Weeping may tarry for the night, but joy comes with the morning. – Psalm 30:5b

Being a pastor I’m usually aware of quiet a few griefs that folks are going through. In fact, I’d say I’ve seldom met a person who isn’t in some way shape or form going through something that may very well make them weep at night. Their griefs may be for things years in the past, or things presently before them, or even things that are still to come. Some are filled with grief over pain, sickness, or death. Still others are troubled over children’s choices, aging parents, or looming decisions. Grief is brought on by work and school, family and friends, church and interests; you name it, it probably induces grief in some way…and everybody is dealing with it. There’s a simple piece of wisdom that floats around, you never know what people are dealing with so treat them nice. Oh that we would live that piece of wisdom!

Lately as I’ve been thinking about griefs and tears this verse from the Psalms has come to my mind, “weeping may tarry for the night, but joy comes with the morning.” Now I’d like to move this text beyond the platitudes that have chained it down. Far too often we throw this around when someone is feeling gloomy and grief filled. “There, there” we say “stop worrying and crying, you’ll feel better in the morning, the Bible says so.” Does it really say so? So often we go for the simple answer because we’re uncomfortable and it makes us feel better, not the person who’s burdened under by grief and weeping.

This little Psalm tells me two things. The first is about grief. Grief is real, it is present, it is part of life. It hangs around us and won’t go away; the Bible uses the word tarry. Do you know someone who tarry’s? They don’t just pop in then go away; those who tarry often have a way of long outlasting their welcome. That’s how tears and grief and all those things that are tough are; they long outlast their welcome. So, little piece of advice; stop saying that the grief will pass and you’ll be fine soon. The reality is that grief will, in all likelihood, remain as a constant companion for us all the days of our life.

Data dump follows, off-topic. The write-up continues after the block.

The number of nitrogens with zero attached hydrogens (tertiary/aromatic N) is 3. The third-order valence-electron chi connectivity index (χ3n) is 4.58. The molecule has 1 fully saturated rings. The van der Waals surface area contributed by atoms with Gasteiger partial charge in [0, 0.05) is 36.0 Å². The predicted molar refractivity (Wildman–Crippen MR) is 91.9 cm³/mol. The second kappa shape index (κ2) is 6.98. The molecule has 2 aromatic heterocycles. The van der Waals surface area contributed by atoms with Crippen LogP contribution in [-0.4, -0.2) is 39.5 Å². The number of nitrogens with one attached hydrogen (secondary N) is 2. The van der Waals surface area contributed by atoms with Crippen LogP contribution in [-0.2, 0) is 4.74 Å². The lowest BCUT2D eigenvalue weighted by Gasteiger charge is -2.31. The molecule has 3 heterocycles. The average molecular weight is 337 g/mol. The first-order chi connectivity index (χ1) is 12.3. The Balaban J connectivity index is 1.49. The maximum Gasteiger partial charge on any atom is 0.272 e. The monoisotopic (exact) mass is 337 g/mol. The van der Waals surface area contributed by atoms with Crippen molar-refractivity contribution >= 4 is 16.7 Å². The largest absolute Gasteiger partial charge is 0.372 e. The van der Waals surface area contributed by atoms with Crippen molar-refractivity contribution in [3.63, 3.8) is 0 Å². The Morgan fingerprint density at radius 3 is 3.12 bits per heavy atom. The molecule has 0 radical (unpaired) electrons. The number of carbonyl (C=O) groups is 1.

However, this Psalm also tells me about joy. The Psalmist declares that joy comes with the morning. The word morning is used some 200 times in the Old Testament alone. Throughout the Bible the morning time is pictured as the time of God’s powerful, life giving, salvation inducing, joy filled time. There is perhaps no finer example of this than that occasion, early on the first day of the week when a group of women went to a cemetery and found the tomb, a place of weeping and grief and death, empty. Grief was now empty and in its place came joy.
You see, this Psalm is about that lasting joy that we have in Jesus. Grief and weeping is a reality now; it’s present in your life, you know that. But each morning, as the rising sun casts out the darkness that has entombed us through the night we’re reminded of the other son rise that has cast out weeping and grief. That son rise is for us. You see, here’s the thing, those things that cause us grief and pain and tears; be they sickness like cancer or Alzheimer’s or depression; be they worries over children or parents or spouse; be they fears about work or home or tomorrow; whatever it is for you that causes grief and tears, that has an expiration date. It will come to an end and will be no more. It likely won’t be today or tomorrow, but those things will come to an end. You however, you will go on, Jesus will go on, joy will come. Each morning as the light fills the sky, as the sun rises higher before your eyes recall that son rise of 2,000 years ago and remember the words of promise that the light shines in the darkness and the darkness cannot overcome it. Each morning take some comfort amidst your pain and grief and worry, even as the tears come down, that the light shines in your darkness and one fine day that darkness will be all gone and all that will remain is the joy filled light. Good morning.


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